On Sept 12, 213, the Dawn, a leading English newspaper, reported that over the past three years almost 600 mutilated bodies — more victims of the war between the state of Pakistan and the separatists — have been found in Balochistan, citing documents from the home and tribal affairs department of the province.

Balochistan, the largest province of Pakistan which borders Iran and Afghanistan, has oil and gas resources and is afflicted by fighting, violence between Sunni and Shia Muslims, and a separatist rebellion. The insurgents demand at least autonomy from Islamabad and a larger share of the oil-and-gas revenue generated locally.

For the Balochis, a turning point in their war against the state occurred in 2006, when a prominent Baloch tribal leader Nawab Akbar Khan Bugti was killed by the Pakistani army. Bugti, 79 years old at the time of his death, had just submitted a list of demands to Islamabad, which, among other things, called for greater local control of natural resources, more autonomy from Islamabad and a moratorium on construction of military bases in the area.

Bugti’s death was followed a few years later by the killings of Baloch National Movement President Ghulam Mohammed Baloch and two other nationalist leaders — allegedly by the Pakistani military. Their deaths sparked strikes, protests and civil disturbances that periodically continue to the present day.

The Pakistani government has branded Baloch separatist organizations as “terrorists.”

The Balochs suffer from high rates of poverty, low literacy and other woes — all of which serve to fuel an insurgency. According to the World Bank, eight of Pakistan’s 10 most deprived districts are located in Balochistan. Just 22 percent of Balochs are literate, versus 47 percent for Pakistan as a whole, and only 20 percent of Balochs have access to drinking water, versus 86 percent for the country.

‘Govt may soon lose all control over Balochistan’

Many observers compare the current turmoil in Balochistan to the 1970s situation in the East Pakistan which seceded from the Western wing of Pakistan in December 1971 to become Bangladesh after the Pakistan Army launched a brutal operation to suppress the rebellion. The Pakistan Army, with the help of supporting militias, massacred Bengali students, intellectuals, politicians, civil servants and military defectors during the 1971 Bangladesh genocide. Several million refugees fled to neighboring India which supported the Bengalis in their struggle for independence. In December 1971, the Indian army joined the Bengali rebels to support the Calcutta-based provisional government of Bangladesh. Around 300,000 people were reportedly killed throughout the war for Bangladesh.

The prince of the defunct Kalat state and chief of the Baloch Rabita Ittefaq Tehreek, Prince Mohyuddin Baloch, warned last year that if the government fails to settle the Balochistan issue according to the aspirations of people, it will soon lose all control over the situation.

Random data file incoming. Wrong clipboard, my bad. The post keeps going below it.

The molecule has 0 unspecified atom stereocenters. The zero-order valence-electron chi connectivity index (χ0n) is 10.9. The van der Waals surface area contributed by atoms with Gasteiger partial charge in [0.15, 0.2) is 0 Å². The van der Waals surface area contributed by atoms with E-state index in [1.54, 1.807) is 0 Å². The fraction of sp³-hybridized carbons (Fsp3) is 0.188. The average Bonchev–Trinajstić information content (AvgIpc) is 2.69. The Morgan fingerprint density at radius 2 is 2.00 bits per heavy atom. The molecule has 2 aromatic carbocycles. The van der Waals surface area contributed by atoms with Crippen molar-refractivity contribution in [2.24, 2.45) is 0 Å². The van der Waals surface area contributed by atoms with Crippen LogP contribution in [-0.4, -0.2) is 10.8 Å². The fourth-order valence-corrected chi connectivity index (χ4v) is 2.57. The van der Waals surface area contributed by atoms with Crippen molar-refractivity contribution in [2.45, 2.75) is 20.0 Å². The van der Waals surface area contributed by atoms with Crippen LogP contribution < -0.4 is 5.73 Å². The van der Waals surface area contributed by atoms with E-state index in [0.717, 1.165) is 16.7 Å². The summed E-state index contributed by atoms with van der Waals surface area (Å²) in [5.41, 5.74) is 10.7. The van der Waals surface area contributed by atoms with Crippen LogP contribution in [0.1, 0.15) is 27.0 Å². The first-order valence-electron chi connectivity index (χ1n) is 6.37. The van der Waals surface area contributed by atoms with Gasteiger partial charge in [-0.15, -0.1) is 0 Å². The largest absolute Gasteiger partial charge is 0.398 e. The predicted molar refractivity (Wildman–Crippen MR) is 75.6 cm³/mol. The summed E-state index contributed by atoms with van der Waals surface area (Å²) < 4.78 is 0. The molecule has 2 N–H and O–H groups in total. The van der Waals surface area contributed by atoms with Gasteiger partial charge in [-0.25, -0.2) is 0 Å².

“We have so far managed to restrain [disgruntled] Baloch people but after Dec 31, 2015 the situation will get out of our control and our rulers will no more be in a position to do anything to reverse it. After the end of this year, we will be forced to allow Baloch people to take any path they like,” said the prince at a press conference held at a local hotel in Karachi in February 2015.

The prince who was federal minister in military ruler Gen Ziaul Haq’s regime said: “So far, our 5,000 children have been killed and some 10,000 people have been kidnapped, but no one should think that the resistance has been crushed. It is correct that Baloch are by nature slow, stubborn and quarrelsome, but when it comes to war no one can defeat them.”

Army controls the narrative on Balochistan

According to BBC, Pakistan has a vibrant and thriving news media. But there’s been a virtual blackout of alleged abuses on privately-owned national news channels.

“Journalists say they are under intense pressure to promote a positive image of the army and its chief, General Raheel Sharif – they believe it’s part of a public relations offensive to present the army as a saviour of the nation, while discrediting the political class. Foreign reporters are not allowed to travel to Balochistan without the army’s approval. Over the years, scores of local reporters have been shot dead. Those who survive live under constant fear of upsetting one side or the other.”

Earlier this month, a journalist colleague reporting on Balochistan was taken to a safe house in Quetta’s military garrison where he was lectured on the virtues of being a patriotic citizen, the BBC said adding: Army officers questioned him extensively about his sources and his political views. The officials told him they knew about his family, where his kids went to school and how much money he had in his bank.And then he was informed: “Yes, we are killing the anti-state elements. And we will continue to go after them. At the end of the day, we decide who’s a patriot and who’s not.”

Abdus Sattar Ghazali is the Chief Editor of the Journal of America (www.journalofamerica.net) email: asghazali2011 (@) gmail.com